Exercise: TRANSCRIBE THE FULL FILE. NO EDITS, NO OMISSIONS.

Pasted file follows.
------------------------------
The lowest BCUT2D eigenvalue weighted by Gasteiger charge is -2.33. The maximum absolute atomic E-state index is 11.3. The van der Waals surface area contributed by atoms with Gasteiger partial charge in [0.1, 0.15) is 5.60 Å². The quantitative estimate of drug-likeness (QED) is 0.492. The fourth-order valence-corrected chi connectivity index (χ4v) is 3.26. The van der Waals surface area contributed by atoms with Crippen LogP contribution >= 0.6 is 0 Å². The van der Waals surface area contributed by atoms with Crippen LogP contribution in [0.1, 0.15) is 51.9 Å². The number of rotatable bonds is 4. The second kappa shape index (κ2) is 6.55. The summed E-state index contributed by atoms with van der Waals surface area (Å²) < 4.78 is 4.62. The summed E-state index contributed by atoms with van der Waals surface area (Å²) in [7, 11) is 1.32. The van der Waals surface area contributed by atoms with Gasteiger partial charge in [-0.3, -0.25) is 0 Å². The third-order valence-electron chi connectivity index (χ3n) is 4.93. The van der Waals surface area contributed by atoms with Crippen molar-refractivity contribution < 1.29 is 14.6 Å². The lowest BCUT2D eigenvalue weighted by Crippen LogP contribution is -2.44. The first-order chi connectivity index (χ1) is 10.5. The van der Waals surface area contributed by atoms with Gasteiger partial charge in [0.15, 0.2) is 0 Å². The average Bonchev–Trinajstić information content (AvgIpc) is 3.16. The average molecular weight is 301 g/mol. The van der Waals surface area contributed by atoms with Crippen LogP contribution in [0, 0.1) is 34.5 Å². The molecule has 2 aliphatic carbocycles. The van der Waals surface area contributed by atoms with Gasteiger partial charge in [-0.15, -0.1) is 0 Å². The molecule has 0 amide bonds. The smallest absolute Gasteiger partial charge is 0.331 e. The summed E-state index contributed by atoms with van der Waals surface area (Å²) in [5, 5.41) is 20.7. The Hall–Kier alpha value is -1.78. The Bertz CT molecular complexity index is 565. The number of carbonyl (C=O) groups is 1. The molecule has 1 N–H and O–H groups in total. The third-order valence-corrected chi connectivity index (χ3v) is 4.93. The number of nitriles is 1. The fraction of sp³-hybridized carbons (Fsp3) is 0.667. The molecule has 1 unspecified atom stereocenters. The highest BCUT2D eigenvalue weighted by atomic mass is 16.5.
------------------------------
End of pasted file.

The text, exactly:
The lowest BCUT2D eigenvalue weighted by Gasteiger charge is -2.33. The maximum absolute atomic E-state index is 11.3. The van der Waals surface area contributed by atoms with Gasteiger partial charge in [0.1, 0.15) is 5.60 Å². The quantitative estimate of drug-likeness (QED) is 0.492. The fourth-order valence-corrected chi connectivity index (χ4v) is 3.26. The van der Waals surface area contributed by atoms with Crippen LogP contribution >= 0.6 is 0 Å². The van der Waals surface area contributed by atoms with Crippen LogP contribution in [0.1, 0.15) is 51.9 Å². The number of rotatable bonds is 4. The second kappa shape index (κ2) is 6.55. The summed E-state index contributed by atoms with van der Waals surface area (Å²) < 4.78 is 4.62. The summed E-state index contributed by atoms with van der Waals surface area (Å²) in [7, 11) is 1.32. The van der Waals surface area contributed by atoms with Gasteiger partial charge in [-0.3, -0.25) is 0 Å². The third-order valence-electron chi connectivity index (χ3n) is 4.93. The van der Waals surface area contributed by atoms with Crippen molar-refractivity contribution < 1.29 is 14.6 Å². The lowest BCUT2D eigenvalue weighted by Crippen LogP contribution is -2.44. The first-order chi connectivity index (χ1) is 10.5. The van der Waals surface area contributed by atoms with Gasteiger partial charge in [0.15, 0.2) is 0 Å². The average Bonchev–Trinajstić information content (AvgIpc) is 3.16. The average molecular weight is 301 g/mol. The van der Waals surface area contributed by atoms with Crippen LogP contribution in [0, 0.1) is 34.5 Å². The molecule has 2 aliphatic carbocycles. The van der Waals surface area contributed by atoms with Gasteiger partial charge in [-0.15, -0.1) is 0 Å². The molecule has 0 amide bonds. The smallest absolute Gasteiger partial charge is 0.331 e. The summed E-state index contributed by atoms with van der Waals surface area (Å²) in [5, 5.41) is 20.7. The Hall–Kier alpha value is -1.78. The Bertz CT molecular complexity index is 565. The number of carbonyl (C=O) groups is 1. The molecule has 1 N–H and O–H groups in total. The third-order valence-corrected chi connectivity index (χ3v) is 4.93. The number of nitriles is 1. The fraction of sp³-hybridized carbons (Fsp3) is 0.667. The molecule has 1 unspecified atom stereocenters. The highest BCUT2D eigenvalue weighted by atomic mass is 16.5.